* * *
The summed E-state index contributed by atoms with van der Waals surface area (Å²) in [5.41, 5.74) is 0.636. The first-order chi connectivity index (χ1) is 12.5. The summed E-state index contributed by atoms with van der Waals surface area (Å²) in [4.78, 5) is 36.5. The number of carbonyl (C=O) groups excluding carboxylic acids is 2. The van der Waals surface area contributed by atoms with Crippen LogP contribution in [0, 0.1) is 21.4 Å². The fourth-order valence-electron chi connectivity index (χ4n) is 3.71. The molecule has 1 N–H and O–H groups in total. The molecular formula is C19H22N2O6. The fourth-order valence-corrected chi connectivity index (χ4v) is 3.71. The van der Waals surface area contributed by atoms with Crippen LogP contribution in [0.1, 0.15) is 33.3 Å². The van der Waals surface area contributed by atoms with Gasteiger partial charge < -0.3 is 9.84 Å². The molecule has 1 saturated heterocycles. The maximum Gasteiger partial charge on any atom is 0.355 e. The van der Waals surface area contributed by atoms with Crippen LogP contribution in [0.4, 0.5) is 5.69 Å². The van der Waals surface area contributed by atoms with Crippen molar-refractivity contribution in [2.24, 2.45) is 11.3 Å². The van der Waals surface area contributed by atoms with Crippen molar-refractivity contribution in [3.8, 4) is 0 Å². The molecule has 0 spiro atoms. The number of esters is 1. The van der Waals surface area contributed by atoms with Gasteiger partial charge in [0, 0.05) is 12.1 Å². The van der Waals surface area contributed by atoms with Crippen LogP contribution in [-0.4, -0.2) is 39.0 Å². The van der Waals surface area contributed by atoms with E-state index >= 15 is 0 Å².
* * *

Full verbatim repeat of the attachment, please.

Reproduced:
The summed E-state index contributed by atoms with van der Waals surface area (Å²) in [5.41, 5.74) is 0.636. The first-order chi connectivity index (χ1) is 12.5. The summed E-state index contributed by atoms with van der Waals surface area (Å²) in [4.78, 5) is 36.5. The number of carbonyl (C=O) groups excluding carboxylic acids is 2. The van der Waals surface area contributed by atoms with Crippen LogP contribution in [0, 0.1) is 21.4 Å². The fourth-order valence-electron chi connectivity index (χ4n) is 3.71. The molecule has 1 N–H and O–H groups in total. The molecular formula is C19H22N2O6. The fourth-order valence-corrected chi connectivity index (χ4v) is 3.71. The van der Waals surface area contributed by atoms with Crippen LogP contribution in [0.1, 0.15) is 33.3 Å². The van der Waals surface area contributed by atoms with Gasteiger partial charge < -0.3 is 9.84 Å². The molecule has 1 saturated heterocycles. The maximum Gasteiger partial charge on any atom is 0.355 e. The van der Waals surface area contributed by atoms with Crippen LogP contribution in [0.4, 0.5) is 5.69 Å². The van der Waals surface area contributed by atoms with Crippen molar-refractivity contribution in [2.24, 2.45) is 11.3 Å². The van der Waals surface area contributed by atoms with Crippen molar-refractivity contribution in [3.8, 4) is 0 Å². The molecule has 0 spiro atoms. The number of esters is 1. The van der Waals surface area contributed by atoms with Gasteiger partial charge in [0, 0.05) is 12.1 Å². The van der Waals surface area contributed by atoms with Crippen LogP contribution in [-0.4, -0.2) is 39.0 Å². The van der Waals surface area contributed by atoms with E-state index >= 15 is 0 Å².